Wildcats wrapped up the 2016-17 season with a 17-12 (12-9 GLIAC) record after falling 62-45 to the north-leading Saginaw Valley Cardinals in the GLIAC tournament quarterfinals on Tuesday.
Head coach Troy Mattson said that going into the game part of the team’s strategy was to keep defensive pressure on two of SVSU’s top players, Emily Wendling and Katelyn Carriere. Although the team was able to maintain steady defense on the two, other Cardinals were able to step up and compensate while the Wildcats struggled to complete their shots, Mattson said.
“We had a good year, 17 wins is nothing to shake your head about, but we had the opportunity to have a great year,” Mattson said.
With five of their losses coming from games that were decided in the final plays of the contest, Mattson said that had the Wildcats won those games it would have made for a much better season but he looks forward to next year.
This year’s squad consisted of almost entirely freshmen and sophomore athletes, the only outlier being senior guard Bre Gaspervich, the sole upperclassman on the team.
“We are not going to be coming in with a lot of freshmen next year, looking to play people who haven’t been at this level,” Mattson said. “We are returning our core group of people who have all got extensive playing experience this year.”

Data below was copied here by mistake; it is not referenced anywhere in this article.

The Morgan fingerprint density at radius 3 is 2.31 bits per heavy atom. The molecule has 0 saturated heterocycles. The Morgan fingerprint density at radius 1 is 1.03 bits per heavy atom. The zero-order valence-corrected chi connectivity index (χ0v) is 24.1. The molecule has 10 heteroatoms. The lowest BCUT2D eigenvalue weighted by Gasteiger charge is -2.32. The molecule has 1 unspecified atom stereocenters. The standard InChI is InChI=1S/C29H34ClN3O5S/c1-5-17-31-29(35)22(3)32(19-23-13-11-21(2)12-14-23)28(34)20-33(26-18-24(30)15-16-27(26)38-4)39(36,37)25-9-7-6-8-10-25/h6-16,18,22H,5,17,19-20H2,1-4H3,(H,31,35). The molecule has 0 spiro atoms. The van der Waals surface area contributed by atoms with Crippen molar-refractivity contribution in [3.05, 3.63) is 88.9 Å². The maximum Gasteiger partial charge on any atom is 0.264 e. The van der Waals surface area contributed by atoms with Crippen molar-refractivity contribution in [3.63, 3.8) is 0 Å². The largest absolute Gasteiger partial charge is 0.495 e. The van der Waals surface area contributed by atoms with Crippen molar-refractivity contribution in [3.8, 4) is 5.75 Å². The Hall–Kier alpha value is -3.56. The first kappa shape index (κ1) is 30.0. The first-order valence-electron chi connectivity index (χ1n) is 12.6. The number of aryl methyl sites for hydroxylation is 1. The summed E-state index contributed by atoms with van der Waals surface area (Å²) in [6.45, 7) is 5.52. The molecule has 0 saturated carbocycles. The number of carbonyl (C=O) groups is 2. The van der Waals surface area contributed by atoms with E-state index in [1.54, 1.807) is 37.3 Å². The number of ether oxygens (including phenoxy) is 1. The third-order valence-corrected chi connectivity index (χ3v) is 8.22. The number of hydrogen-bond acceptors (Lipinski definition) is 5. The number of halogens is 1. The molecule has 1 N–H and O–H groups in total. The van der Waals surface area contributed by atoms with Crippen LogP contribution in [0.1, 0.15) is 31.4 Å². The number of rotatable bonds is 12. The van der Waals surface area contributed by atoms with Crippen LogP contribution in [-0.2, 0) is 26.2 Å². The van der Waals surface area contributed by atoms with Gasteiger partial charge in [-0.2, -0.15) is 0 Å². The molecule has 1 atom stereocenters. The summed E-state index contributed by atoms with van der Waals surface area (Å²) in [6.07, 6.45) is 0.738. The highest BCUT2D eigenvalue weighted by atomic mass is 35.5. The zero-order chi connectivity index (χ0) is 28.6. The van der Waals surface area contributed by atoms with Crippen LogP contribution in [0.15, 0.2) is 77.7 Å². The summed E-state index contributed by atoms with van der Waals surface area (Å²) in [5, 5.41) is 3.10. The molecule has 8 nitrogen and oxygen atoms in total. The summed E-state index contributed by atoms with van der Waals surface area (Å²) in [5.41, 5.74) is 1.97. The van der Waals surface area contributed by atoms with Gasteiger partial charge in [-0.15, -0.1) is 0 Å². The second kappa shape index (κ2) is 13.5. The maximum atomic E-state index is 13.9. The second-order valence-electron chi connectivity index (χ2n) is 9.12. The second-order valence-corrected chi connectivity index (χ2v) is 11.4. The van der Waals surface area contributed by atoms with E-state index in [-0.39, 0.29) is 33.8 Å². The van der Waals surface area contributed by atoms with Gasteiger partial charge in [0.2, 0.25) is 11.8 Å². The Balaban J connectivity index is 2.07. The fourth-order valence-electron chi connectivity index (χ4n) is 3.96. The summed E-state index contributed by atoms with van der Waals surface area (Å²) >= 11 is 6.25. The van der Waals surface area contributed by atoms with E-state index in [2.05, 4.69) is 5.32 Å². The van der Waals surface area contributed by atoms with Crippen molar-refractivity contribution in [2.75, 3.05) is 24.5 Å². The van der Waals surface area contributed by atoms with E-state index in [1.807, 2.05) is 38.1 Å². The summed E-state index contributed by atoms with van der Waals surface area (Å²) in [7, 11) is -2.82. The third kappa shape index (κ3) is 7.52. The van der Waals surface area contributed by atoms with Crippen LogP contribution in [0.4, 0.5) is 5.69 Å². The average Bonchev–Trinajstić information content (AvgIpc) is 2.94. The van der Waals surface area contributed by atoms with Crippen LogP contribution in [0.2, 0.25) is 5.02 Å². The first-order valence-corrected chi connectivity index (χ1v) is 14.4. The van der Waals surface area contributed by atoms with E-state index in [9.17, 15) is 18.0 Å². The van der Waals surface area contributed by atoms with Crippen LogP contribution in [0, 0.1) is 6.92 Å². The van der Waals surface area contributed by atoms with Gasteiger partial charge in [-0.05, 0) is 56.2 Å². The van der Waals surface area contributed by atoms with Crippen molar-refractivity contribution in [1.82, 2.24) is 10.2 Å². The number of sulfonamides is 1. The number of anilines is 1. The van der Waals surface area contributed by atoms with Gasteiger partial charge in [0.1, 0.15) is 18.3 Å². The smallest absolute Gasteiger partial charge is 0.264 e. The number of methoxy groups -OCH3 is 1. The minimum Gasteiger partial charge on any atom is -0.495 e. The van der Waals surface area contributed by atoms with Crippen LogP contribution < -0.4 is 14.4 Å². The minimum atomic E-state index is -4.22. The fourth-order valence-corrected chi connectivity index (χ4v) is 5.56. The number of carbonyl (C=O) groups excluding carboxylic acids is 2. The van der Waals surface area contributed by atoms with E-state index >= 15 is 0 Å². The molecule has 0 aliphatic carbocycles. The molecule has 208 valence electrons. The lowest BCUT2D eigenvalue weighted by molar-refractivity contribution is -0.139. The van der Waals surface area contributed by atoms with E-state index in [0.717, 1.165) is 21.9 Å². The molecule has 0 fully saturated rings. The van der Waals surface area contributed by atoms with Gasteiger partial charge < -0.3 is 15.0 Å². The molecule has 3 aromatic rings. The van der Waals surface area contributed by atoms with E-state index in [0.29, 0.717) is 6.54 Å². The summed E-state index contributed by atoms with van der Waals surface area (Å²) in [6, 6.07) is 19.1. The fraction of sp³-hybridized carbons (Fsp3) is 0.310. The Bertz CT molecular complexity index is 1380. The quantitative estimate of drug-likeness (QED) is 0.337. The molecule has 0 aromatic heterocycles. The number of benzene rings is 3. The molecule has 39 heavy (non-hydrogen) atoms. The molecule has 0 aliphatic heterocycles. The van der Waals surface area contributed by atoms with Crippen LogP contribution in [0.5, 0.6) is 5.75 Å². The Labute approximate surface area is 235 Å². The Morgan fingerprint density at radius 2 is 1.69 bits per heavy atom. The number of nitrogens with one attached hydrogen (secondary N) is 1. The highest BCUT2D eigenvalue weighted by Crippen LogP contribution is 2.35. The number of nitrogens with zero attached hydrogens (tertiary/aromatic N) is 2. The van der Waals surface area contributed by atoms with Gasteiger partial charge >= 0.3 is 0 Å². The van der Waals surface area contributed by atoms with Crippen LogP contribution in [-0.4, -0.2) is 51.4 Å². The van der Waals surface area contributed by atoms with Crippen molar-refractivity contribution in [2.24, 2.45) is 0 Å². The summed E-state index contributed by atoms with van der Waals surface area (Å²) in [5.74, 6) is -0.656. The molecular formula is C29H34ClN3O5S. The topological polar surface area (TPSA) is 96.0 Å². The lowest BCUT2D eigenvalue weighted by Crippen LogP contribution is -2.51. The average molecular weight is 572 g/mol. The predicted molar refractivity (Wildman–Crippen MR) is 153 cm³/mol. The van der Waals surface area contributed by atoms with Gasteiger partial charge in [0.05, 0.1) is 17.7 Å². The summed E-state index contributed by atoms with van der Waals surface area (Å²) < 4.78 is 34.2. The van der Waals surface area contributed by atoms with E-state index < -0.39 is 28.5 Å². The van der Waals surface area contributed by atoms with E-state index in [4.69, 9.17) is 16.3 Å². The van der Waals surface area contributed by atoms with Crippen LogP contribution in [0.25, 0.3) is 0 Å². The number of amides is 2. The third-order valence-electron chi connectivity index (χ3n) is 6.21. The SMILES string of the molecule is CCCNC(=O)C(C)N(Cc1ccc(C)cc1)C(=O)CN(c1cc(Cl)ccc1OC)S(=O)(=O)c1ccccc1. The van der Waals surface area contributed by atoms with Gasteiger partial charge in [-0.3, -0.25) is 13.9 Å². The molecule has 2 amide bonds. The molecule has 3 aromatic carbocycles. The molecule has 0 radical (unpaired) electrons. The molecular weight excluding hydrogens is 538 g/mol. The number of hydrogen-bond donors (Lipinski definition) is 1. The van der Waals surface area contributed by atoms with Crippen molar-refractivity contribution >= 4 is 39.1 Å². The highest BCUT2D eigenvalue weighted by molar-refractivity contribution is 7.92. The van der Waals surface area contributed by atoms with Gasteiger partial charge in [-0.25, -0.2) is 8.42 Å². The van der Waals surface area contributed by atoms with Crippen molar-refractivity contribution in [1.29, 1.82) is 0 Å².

Considering their young age and the number of returning players, Mattson said he was proud of how they performed and said he believed that next year’s squad will have a stability that may be lost on other teams in the conference.
Sophomore guard Darby Youngstrom said this year’s batch of freshmen adjusted well to being in situations that most young players are unfamiliar with. She also said that the returning players were able to use their experience from the previous year to help make the season run smoother and that the team overall is very close.
So close they manage to make long bus rides tolerable by chatting and playing games.
“Especially when the boys are on the bus, we do a lot of boys versus girls games. The bus rides are pretty entertaining and fun I guess. You have to pass the time when we travel so far.”
One game the team plays is Heads-Up, an app-based game that is sort of like charades. The app displays a noun, such as animals, celebrities or movies, on the screen and one player holds it up to their forehead so they can’t see. The remaining players try to describe the word without saying it so the one player can guess it.
“One road trip we played it, the girls almost swept. I think the boys only won one game and we played eight rounds or so,” Youngstrom said.
Youngstrom also said that in a recent road trip, the boys team answered back and nearly won every game of Heads-Up on that bus ride.
“It’s kind of a toss-up. I mean, I’m kind of biased in saying I think the girls are better [at Heads-Up].”